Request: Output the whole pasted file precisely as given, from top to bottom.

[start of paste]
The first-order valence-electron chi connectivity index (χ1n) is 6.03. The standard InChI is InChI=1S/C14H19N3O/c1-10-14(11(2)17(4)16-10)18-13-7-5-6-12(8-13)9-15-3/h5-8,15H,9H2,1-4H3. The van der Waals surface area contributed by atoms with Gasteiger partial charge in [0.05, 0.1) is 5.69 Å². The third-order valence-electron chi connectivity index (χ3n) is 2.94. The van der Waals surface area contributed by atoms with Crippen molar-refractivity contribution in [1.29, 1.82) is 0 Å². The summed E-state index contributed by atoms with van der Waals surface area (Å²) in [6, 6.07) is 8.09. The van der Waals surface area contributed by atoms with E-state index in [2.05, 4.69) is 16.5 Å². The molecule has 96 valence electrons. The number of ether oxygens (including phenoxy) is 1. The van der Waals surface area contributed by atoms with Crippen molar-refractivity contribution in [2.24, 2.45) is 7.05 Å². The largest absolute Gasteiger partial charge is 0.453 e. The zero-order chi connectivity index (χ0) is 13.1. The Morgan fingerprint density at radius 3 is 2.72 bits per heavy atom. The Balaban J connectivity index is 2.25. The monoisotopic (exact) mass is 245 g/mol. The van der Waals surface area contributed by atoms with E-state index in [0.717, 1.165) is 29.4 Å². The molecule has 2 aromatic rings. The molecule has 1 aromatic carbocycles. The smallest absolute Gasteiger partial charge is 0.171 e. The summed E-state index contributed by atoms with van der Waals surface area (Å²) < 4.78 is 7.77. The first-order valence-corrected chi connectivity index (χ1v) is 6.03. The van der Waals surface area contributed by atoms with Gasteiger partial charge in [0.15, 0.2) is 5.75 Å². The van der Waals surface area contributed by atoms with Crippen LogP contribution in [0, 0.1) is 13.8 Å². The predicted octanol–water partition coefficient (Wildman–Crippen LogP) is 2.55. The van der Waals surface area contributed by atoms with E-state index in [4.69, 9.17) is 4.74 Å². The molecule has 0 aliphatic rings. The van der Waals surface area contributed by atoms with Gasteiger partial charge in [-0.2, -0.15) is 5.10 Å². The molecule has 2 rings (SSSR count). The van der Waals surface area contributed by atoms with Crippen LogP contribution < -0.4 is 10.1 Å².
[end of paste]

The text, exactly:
The first-order valence-electron chi connectivity index (χ1n) is 6.03. The standard InChI is InChI=1S/C14H19N3O/c1-10-14(11(2)17(4)16-10)18-13-7-5-6-12(8-13)9-15-3/h5-8,15H,9H2,1-4H3. The van der Waals surface area contributed by atoms with Gasteiger partial charge in [0.05, 0.1) is 5.69 Å². The third-order valence-electron chi connectivity index (χ3n) is 2.94. The van der Waals surface area contributed by atoms with Crippen molar-refractivity contribution in [1.29, 1.82) is 0 Å². The summed E-state index contributed by atoms with van der Waals surface area (Å²) in [6, 6.07) is 8.09. The van der Waals surface area contributed by atoms with E-state index in [2.05, 4.69) is 16.5 Å². The molecule has 96 valence electrons. The number of ether oxygens (including phenoxy) is 1. The van der Waals surface area contributed by atoms with Crippen molar-refractivity contribution in [2.24, 2.45) is 7.05 Å². The largest absolute Gasteiger partial charge is 0.453 e. The zero-order chi connectivity index (χ0) is 13.1. The Morgan fingerprint density at radius 3 is 2.72 bits per heavy atom. The Balaban J connectivity index is 2.25. The monoisotopic (exact) mass is 245 g/mol. The van der Waals surface area contributed by atoms with E-state index in [0.717, 1.165) is 29.4 Å². The molecule has 2 aromatic rings. The molecule has 1 aromatic carbocycles. The smallest absolute Gasteiger partial charge is 0.171 e. The summed E-state index contributed by atoms with van der Waals surface area (Å²) < 4.78 is 7.77. The first-order valence-corrected chi connectivity index (χ1v) is 6.03. The van der Waals surface area contributed by atoms with Gasteiger partial charge in [0.15, 0.2) is 5.75 Å². The van der Waals surface area contributed by atoms with Crippen LogP contribution in [0, 0.1) is 13.8 Å². The predicted octanol–water partition coefficient (Wildman–Crippen LogP) is 2.55. The van der Waals surface area contributed by atoms with E-state index in [4.69, 9.17) is 4.74 Å². The molecule has 0 aliphatic rings. The van der Waals surface area contributed by atoms with Gasteiger partial charge in [-0.2, -0.15) is 5.10 Å². The molecule has 2 rings (SSSR count). The van der Waals surface area contributed by atoms with Crippen LogP contribution < -0.4 is 10.1 Å².